1. Pain: 7 people, 31.82%
  2. Chronic Inflammatory Demyelinating Polyradiculoneuropathy (long lasting infection of nerves outside brain and spinal cord): 3 people, 13.64%
  3. Itching: 2 people, 9.09%
  4. Insomnia (sleeplessness): 2 people, 9.09%
  5. Wheezing (a high-pitched whistling sound made while you breath): 1 person, 4.55%
  6. Pharyngitis (inflammation of the pharynx, causing a sore throat): 1 person, 4.55%
  7. Neuroendocrine Tumor: 1 person, 4.55%
  8. Dementia Alzheimer's Type (loss of mental ability with alzheimer's symptom): 1 person, 4.55%
  9. Cough: 1 person, 4.55%
  10. Cancer Pain: 1 person, 4.55%

* Approximation only. Some reports may have incomplete information.

Do you take Senna and have Respiratory depression?

Check whether Respiratory depression is associated with a drug or a condition

How to use the study?

You can discuss the study with your doctor, to ensure that all drug risks and benefits are fully discussed and understood.



Related publications that referenced our studies

Related studies

How severe was Respiratory depression and when was it recovered:

Expand to all the drugs that have ingredients of senna:

Alternative drugs to, pros and cons of Senna:

Common Senna side effects:

Browse all side effects of Senna:

a b c d e f g h i j k l m n o p q r s t u v w x y z

Respiratory depression treatments and more:

COVID vaccines that are related to Respiratory depression:

Common drugs associated with Respiratory depression:

All the drugs that are associated with Respiratory depression:

Common conditions associated with Respiratory depression:

All the conditions that are associated with Respiratory depression:

How the study uses the data?

The study uses data from the FDA. It is based on senna (the active ingredients of Senna) and Senna (the brand name). Other drugs that have the same active ingredients (e.g. generic drugs) are not considered. Dosage of drugs is not considered in the study.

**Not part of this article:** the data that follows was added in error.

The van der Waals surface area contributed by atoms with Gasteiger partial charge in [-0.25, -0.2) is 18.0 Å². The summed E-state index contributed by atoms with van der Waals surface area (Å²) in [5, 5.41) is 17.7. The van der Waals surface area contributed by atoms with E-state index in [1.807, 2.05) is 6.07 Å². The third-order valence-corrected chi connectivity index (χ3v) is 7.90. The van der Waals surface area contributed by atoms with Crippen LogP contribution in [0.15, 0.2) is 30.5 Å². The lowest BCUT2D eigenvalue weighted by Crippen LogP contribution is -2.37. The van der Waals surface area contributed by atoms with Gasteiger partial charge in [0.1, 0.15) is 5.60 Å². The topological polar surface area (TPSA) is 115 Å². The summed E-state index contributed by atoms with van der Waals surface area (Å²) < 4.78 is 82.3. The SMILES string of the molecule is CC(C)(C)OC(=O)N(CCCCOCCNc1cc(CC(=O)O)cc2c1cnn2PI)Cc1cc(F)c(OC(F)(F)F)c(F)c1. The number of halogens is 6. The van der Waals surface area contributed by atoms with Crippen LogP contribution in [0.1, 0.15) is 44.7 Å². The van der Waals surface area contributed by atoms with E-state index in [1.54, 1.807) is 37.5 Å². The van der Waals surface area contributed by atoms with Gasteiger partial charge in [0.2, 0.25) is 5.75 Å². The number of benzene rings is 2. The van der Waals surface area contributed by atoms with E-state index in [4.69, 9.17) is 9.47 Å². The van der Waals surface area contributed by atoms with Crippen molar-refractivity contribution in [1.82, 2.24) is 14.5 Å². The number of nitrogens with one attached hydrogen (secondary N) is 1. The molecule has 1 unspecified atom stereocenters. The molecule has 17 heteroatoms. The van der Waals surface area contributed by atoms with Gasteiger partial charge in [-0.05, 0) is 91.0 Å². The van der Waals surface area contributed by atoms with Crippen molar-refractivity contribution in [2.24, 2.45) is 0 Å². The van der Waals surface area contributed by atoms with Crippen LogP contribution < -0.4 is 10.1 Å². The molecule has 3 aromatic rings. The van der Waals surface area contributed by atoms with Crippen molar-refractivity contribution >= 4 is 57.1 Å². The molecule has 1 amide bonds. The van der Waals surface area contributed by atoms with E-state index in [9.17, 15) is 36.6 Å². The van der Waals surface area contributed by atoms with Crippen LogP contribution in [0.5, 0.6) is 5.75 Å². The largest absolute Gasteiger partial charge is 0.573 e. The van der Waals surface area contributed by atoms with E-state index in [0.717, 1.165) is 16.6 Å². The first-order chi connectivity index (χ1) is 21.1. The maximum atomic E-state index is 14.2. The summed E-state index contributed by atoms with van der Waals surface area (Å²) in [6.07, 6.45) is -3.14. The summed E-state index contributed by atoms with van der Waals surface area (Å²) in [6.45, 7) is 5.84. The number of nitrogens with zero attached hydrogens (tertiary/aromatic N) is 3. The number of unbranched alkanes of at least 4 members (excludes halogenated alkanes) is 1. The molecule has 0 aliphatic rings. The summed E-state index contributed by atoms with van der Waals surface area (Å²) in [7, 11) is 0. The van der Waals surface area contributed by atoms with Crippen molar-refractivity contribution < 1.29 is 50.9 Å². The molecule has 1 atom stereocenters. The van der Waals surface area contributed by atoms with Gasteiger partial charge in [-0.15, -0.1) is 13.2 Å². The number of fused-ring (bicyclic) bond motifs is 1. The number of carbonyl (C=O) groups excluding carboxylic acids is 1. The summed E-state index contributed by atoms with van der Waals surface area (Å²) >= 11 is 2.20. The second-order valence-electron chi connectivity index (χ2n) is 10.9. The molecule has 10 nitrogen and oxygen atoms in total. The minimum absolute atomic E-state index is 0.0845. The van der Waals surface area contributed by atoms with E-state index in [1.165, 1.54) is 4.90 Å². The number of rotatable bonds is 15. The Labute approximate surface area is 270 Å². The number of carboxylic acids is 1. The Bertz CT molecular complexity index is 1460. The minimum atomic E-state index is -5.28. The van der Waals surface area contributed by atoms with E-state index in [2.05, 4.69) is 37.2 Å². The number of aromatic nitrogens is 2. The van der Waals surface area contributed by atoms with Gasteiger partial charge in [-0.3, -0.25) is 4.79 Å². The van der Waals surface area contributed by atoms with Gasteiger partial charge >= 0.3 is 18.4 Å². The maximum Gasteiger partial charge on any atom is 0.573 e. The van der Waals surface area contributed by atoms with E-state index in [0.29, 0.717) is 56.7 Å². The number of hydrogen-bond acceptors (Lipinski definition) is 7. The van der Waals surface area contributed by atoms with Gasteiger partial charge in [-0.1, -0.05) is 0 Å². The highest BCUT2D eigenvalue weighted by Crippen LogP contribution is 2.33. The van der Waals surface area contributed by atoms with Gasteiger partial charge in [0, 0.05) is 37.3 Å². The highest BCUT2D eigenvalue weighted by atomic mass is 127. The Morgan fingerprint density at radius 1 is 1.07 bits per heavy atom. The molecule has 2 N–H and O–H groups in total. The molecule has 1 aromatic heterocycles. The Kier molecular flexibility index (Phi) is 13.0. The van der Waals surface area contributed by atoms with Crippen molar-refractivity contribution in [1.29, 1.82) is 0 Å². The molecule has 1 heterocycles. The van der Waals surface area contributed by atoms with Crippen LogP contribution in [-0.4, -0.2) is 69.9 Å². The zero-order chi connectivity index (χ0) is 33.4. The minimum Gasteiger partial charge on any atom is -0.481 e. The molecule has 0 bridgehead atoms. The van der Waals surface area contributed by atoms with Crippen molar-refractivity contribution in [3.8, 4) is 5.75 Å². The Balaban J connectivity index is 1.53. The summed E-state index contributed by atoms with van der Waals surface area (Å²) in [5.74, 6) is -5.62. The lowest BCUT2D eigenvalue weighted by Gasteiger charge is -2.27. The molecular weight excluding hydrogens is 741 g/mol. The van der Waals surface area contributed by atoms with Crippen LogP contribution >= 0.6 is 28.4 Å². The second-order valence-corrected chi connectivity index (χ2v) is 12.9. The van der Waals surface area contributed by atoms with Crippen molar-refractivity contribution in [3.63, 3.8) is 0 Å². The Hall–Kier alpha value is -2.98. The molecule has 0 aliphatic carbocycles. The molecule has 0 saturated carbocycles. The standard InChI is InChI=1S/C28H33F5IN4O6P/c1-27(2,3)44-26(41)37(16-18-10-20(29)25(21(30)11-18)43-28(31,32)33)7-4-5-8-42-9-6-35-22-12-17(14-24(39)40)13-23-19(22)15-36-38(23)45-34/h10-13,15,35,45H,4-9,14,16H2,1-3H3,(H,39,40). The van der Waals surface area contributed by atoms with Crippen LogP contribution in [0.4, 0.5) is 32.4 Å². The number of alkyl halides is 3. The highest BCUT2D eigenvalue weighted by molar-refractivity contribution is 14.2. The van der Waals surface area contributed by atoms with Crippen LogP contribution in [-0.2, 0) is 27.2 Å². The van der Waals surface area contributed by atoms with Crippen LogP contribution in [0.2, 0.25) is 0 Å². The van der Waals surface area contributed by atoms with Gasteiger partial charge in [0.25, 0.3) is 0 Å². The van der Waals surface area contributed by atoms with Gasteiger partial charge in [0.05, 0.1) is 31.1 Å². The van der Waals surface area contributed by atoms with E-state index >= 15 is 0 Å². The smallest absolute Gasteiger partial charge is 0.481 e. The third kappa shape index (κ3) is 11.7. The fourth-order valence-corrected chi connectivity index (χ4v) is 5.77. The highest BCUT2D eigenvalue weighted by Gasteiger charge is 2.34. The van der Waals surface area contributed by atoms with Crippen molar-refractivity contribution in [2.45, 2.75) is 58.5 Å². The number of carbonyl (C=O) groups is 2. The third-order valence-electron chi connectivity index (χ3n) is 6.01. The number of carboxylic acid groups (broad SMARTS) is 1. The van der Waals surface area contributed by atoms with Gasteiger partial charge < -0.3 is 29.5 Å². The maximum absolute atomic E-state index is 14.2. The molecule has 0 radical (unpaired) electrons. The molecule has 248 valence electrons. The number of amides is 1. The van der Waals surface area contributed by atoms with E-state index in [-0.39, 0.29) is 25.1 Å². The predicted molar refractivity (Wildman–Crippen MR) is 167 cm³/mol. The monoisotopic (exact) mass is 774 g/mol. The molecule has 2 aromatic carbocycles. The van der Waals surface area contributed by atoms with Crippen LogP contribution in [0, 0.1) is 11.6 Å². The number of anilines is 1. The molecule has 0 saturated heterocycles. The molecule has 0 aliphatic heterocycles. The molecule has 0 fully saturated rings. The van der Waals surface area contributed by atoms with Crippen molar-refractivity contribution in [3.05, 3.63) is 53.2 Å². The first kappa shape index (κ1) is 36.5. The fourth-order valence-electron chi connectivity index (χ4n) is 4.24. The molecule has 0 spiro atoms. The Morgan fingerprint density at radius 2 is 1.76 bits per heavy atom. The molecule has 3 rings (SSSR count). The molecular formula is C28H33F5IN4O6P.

Who is eHealthMe?

With medical big data and proven AI algorithms, eHealthMe provides a platform for everyone to run phase IV clinical trials. We study millions of patients and 5,000 more each day. Results of our real-world drug study have been referenced on 600+ medical publications, including The Lancet, Mayo Clinic Proceedings, and Nature. Our analysis results are available to researchers, health care professionals, patients (testimonials), and software developers (open API).

WARNING, DISCLAIMER, USE FOR PUBLICATION

WARNING: Please DO NOT STOP MEDICATIONS without first consulting a physician since doing so could be hazardous to your health.

DISCLAIMER: All material available on eHealthMe.com is for informational purposes only, and is not a substitute for medical advice, diagnosis, or treatment provided by a qualified healthcare provider. All information is observation-only. Our phase IV clinical studies alone cannot establish cause-effect relationship. Different individuals may respond to medication in different ways. Every effort has been made to ensure that all information is accurate, up-to-date, and complete, but no guarantee is made to that effect. The use of the eHealthMe site and its content is at your own risk.

If you use this eHealthMe study on publication, please acknowledge it with a citation: study title, URL, accessed date.

Recent studies on eHealthMe: